Over the last few weeks our team was busy working on some features that turned out to be very important for our customers in East Asia. We have decided to share some examples as this may be of help to the ever-growing number of developers targeting audience in China, Japan or Korea.
While for alphabet-based writing systems (e.g. English) it is sufficient to have the well-known 4 alignments of text in a paragraph – namely left, center, right and justified – logographic writing systems (e.g. Chinese and Japanese) need a fifth type – distributed text alignment.
Distributed alignment (on the right) is similar to the justified one (on the left), but the spaces used to align the text are added between the characters instead of between the “words” (as we know them in the western culture). It reflects better the fact that East Asian Languages do not use intervals as word separators (because single asian character can represent a whole word), and gives the paragraph a nice rectangular look – the difference is most visible in the last row, where the six characters are evenly distributed along the whole row, instead of aligned left.
To set the distributed alignment to the current Paragraph in a RadDocument, you can use the newly introduced RadTextAlignment.Distribute enumeration value (available only in the Silverlight version of the control), for example:
Another concept which is not very familiar in the West is that certain groups of symbols are prohibited to be used in the beginning and the end of each line of text. For example, in Japanese it is preferable for a line not to start with the 々 (iteration mark) symbol.
RadRichTextBox now supports a default set of line breaking rules for Chinese (both simplified and traditional), Japanese (both standard rules and strict rules), and Korean. These rules can change the layout of the text (depending on the current language of the RadRichTextBox) to avoid improper positioning of the mentioned symbols.
You can set the line breaking language of a RadRichTextBox using the RadRichTextBox.LineBreakingRuleLanguage property, or ChangeDocumentLineBreakingRuleLanguage(…) method:
and this will affect the layout of a paragraph like this:
If the document should use the strict Japanese rules for line-breaking, you should additionally set RadDocument.IsStrictLineBreakingRuleEnabled or invoke the following method:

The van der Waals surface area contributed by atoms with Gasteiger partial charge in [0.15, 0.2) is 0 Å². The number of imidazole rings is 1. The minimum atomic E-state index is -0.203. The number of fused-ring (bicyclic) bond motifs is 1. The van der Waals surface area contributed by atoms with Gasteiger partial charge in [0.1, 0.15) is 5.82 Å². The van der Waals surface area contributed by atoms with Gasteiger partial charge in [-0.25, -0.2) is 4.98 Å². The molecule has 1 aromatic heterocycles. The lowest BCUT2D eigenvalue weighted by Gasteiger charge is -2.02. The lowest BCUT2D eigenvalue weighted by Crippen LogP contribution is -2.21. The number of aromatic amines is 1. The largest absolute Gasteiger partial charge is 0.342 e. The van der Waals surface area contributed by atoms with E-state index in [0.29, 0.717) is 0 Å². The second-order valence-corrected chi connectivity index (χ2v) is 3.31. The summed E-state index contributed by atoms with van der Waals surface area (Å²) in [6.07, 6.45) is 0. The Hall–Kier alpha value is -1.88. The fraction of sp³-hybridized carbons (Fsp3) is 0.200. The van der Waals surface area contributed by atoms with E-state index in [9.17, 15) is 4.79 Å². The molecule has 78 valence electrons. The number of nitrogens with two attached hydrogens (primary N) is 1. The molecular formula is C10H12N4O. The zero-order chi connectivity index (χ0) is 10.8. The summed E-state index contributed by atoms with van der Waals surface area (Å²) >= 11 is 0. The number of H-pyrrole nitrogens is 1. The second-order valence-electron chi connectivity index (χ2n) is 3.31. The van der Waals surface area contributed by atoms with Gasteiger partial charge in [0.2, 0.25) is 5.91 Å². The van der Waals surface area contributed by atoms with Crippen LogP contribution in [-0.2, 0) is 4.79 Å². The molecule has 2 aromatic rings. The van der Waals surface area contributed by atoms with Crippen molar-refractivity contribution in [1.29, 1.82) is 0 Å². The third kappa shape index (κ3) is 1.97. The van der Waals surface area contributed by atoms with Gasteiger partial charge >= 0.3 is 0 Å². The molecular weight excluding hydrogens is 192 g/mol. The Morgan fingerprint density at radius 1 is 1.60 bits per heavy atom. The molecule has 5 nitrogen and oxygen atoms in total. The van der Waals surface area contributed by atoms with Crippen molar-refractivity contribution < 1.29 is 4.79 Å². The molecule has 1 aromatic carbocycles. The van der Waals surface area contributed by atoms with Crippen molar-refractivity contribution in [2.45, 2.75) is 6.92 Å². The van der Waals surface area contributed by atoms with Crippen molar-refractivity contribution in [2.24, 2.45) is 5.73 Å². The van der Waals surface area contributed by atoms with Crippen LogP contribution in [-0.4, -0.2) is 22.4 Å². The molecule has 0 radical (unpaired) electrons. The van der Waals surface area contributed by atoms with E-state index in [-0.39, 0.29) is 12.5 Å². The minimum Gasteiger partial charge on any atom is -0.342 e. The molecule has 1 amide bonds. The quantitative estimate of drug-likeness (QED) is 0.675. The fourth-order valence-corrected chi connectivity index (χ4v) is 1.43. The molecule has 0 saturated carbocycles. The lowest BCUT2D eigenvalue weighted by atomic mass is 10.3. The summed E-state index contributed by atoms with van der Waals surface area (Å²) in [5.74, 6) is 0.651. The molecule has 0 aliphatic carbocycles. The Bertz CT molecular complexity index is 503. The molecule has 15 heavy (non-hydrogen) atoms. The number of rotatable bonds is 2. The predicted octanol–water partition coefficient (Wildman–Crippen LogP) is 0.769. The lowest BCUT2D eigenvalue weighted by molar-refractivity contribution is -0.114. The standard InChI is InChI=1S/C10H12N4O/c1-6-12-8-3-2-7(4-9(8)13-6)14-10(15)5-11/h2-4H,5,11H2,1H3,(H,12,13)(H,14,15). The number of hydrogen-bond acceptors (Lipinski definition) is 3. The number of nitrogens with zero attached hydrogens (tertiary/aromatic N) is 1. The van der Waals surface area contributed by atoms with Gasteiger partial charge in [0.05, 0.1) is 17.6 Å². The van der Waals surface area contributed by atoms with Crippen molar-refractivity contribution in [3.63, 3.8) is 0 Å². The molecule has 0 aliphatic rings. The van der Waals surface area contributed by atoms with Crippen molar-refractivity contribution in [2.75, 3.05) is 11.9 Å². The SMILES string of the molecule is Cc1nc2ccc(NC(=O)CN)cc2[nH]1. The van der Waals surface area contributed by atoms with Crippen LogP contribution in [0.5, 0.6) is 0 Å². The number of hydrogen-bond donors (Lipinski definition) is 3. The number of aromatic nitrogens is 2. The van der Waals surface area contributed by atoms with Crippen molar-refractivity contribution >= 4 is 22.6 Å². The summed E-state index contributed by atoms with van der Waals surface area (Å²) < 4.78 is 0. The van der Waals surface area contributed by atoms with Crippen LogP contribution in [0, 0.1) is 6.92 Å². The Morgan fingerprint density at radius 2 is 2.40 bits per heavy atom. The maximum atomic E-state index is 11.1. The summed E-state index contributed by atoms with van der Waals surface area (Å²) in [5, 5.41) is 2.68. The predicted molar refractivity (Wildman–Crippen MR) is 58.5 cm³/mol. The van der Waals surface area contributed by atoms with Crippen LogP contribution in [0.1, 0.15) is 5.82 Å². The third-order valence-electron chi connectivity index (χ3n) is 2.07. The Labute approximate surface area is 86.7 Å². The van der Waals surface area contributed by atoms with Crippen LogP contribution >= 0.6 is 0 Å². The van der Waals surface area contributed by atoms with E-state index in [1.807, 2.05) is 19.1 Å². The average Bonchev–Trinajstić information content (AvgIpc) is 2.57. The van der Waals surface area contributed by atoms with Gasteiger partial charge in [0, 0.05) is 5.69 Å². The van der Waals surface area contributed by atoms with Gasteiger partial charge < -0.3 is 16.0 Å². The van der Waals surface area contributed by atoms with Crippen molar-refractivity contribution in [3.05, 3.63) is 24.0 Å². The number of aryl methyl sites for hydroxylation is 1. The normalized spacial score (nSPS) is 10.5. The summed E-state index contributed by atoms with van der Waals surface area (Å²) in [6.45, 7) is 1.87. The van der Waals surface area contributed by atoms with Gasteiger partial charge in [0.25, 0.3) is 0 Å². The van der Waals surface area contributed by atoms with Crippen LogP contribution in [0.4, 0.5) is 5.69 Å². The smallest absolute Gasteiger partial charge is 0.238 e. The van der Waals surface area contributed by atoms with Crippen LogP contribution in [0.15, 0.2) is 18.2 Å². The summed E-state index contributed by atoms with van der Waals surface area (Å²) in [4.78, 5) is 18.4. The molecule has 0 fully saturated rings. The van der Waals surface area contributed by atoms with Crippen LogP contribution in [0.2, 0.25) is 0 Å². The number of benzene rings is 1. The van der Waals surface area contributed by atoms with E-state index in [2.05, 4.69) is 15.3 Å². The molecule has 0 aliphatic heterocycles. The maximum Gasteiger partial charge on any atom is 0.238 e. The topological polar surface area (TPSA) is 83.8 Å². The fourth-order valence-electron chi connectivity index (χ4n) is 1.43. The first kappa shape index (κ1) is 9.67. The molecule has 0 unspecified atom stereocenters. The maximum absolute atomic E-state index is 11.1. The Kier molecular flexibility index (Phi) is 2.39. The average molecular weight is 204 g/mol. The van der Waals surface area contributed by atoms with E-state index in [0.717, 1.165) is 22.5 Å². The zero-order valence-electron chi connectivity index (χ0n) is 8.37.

By default, every paragraph respects the line breaking rules of its parent document. You can change this through an invocation of the method RadRichTextBox.ChangeParagraphIsLineBreakingRuleEnabled(false), which will exclude the current paragraph from the line-breaking algorithm.
You can also set your own custom line breaking rules. The trick is, similar to what is valid for the default rules, that the rule must have the same language as the RadRichTextBox/RadDocument in order to be applied, so do not forget to set RadRichTextBox/RadDocument’s LineBreakingRuleLanguage in addition. The methods used to set a custom rule are ChangeDocumentNoLineBreaksBeforeRule and ChangeDocumentNoLineBreaksAfterRule:
which effectively sets RadDocument.NoLineBreaksBefore and RadDocument.NoLineBreaksAfter properties. The above code, for example, will apply custom line breaking rule for Japanese language, trying to avoid positioning of '!', ',' and '.' symbols at the beginning of the line (i.e. line cannot break before the specified symbols).
RadRichTextBox also includes predefined rules for hanging punctuation for Chinese and Japanese through additional line breaking rule (which cannot be customized). It will be applied when a paragraph’s alignment is justified or distributed:
You can see how the ideographic comma is placed in the paragraph’s margin (identified by a red line), despite the fact that there is not enough space for it on the line.
If you do not have a RadRichTextBox instance at your disposal – for example you are editing RadDocuments in a service – you can benefit from the corresponding methods of RadDocumentEditor, for example:
The line breaking settings you apply can be preserved to/loaded from the native XAML format of RadDocument, as well as docx. We are currently working on the RTF implementation, so you may expect it in a future release soon.
If you find any flaws in the API or you need some additional internationalization feature, please comment! We will especially appreciate feedback from East Asian language speakers, which can best evaluate such enhancements and spot details invisible to us – people accustomed to the plain old Latin and Cyrillic alphabets.
Borislav Ivanov is a software developer in the Telerik XAML team, working mainly on RadRichTextBox, and occasionally supporting team’s build infrastructure. He is passionate about his work, but also loves his vacations, when he can be found backpacking distant locations in Europe, Africa and Asia with his girlfriend.
Subscribe to be the first to get our expert-written articles and tutorials for developers!